Perhaps the most important moment the pair can recall in Garrard’s royal history, however, is a certain sapphire and diamond ring that went on to become one of the most famous pieces of jewellery of all time, when Princess Diana chose it as her engagement ring in 1981. “A lot of commissions that happened over the years included stones that belonged to the crown, that were then put into Garrard designs,” says Scott. “Queen Mary was probably one of the most prolific collectors of our life, and a lot of the stones were hers. But Diana’s ring wasn’t bespoke, and that made it really significant.”
“I was speaking recently to someone I knew, who worked in the Regent Street flagship branch at the time,” says Prentice. “Part of this gentleman’s role was, every morning, to prepare the high-jewellery room with all the jewellery from the safe. That particular morning, he noticed there were quite a few items missing. There was a bit of a buzz, because everyone knew that this proposal might go ahead, and that the crown jeweller had taken some pieces. He came back minus the sapphire and diamond ring, so they guessed that was the one she had chosen.”
“I think you could say that was a pivotal moment for us,” Prentice continues. “It’s tradition that the ring is chosen for the fiancée; the fact that Diana chose her own meant the ring became synonymous with Garrard.” Now, the ring is worn by the current Princess of Wales, and jewellers have seen an increase in sales for engagement rings featuring coloured stones due to its popularity. Garrard’s ‘1735’ ring, which is based on the design, is available with a variety of different stones, from emeralds to rubies and aquamarines. It’s a best-seller for the brand, and “we have a big peak in interest [for that style], especially in the US, whenever anything royal is happening,” says Scott. “Even when The Crown launches a new series, sales spike on our website.”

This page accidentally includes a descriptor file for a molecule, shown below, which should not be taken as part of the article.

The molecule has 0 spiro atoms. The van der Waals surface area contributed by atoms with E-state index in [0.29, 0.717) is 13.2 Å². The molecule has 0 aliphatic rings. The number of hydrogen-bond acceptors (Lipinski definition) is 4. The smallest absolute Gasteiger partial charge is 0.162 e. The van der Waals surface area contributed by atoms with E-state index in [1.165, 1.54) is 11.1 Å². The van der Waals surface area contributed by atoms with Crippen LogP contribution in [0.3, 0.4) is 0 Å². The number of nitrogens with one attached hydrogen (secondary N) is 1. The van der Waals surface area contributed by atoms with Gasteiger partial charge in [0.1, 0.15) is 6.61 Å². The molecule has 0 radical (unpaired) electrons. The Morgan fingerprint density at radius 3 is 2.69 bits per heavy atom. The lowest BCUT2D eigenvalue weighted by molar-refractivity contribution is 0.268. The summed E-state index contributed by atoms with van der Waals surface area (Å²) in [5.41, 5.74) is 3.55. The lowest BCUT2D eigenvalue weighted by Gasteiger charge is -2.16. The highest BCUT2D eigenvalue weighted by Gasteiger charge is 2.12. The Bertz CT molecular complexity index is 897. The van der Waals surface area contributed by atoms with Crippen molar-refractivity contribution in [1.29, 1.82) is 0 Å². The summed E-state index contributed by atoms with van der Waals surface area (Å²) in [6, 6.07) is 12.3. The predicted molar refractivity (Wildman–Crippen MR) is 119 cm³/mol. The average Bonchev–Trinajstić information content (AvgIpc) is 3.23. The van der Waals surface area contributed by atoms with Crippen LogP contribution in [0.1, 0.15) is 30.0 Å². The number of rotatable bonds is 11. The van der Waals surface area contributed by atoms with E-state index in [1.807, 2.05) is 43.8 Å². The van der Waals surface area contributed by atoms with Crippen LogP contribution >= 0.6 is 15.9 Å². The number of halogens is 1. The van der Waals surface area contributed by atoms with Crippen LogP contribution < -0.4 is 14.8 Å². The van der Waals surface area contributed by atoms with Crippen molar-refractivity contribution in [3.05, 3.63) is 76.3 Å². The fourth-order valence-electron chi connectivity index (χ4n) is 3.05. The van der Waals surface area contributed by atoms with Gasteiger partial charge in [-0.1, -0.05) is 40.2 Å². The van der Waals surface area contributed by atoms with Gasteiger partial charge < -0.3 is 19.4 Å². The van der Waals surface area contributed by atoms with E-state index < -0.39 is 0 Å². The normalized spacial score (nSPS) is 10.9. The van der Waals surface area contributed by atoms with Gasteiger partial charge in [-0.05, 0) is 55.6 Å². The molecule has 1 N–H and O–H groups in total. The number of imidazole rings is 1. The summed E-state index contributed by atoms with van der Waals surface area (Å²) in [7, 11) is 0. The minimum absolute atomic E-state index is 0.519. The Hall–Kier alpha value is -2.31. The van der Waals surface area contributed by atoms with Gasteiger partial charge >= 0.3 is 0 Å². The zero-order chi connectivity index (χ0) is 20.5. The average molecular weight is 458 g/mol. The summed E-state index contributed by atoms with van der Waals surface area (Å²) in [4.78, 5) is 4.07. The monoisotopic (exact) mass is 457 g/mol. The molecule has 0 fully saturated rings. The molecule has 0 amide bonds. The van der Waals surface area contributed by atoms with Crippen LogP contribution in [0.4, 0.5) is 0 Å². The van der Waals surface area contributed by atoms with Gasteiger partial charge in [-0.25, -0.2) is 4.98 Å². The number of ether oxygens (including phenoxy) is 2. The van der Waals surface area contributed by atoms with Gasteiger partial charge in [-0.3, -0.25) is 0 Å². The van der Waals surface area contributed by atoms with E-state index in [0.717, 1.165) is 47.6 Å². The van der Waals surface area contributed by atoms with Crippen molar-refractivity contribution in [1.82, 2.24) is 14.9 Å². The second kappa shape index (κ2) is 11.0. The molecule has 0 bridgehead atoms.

The relationship between Garrard and the royals informs the brand’s design processes, even today. “For Sarah and me, it’s an incredible heritage to draw from,” says Scott. “Rather than making direct copies of styles and tastes from the past, the inspiration behind old pieces can give us the feeling for new collections.” The Blaze collection, for example, takes Diana as its muse, along with “the way she approached life: she was very strong-willed, with an amazing character and personality,” explains Prentice. “We took the design of her engagement ring and inverted it, which created a harmonious cluster of stones.”
The Aloria collection, meanwhile, is inspired by the setting of the Cullinan One diamond in the Sovereign Sceptre, “which is quite distinctive – almost an open heart shape,” says Scott. “it’s become something of a design language for Garrard.” They’ve even designed a limited-edition Aloria pendant and earrings, available to buy now, in celebration of this year's coronation.
Our discussion has come back to the main event, at which both Prentice and Scott were excited to see plenty of Garrard jewellery in action – particularly the more impressive pieces from the brand’s history. “I was just glad to see some tiaras,” says Scott. “If there’s ever an occasion for a tiara, it’s got to be a coronation, hasn’t it?”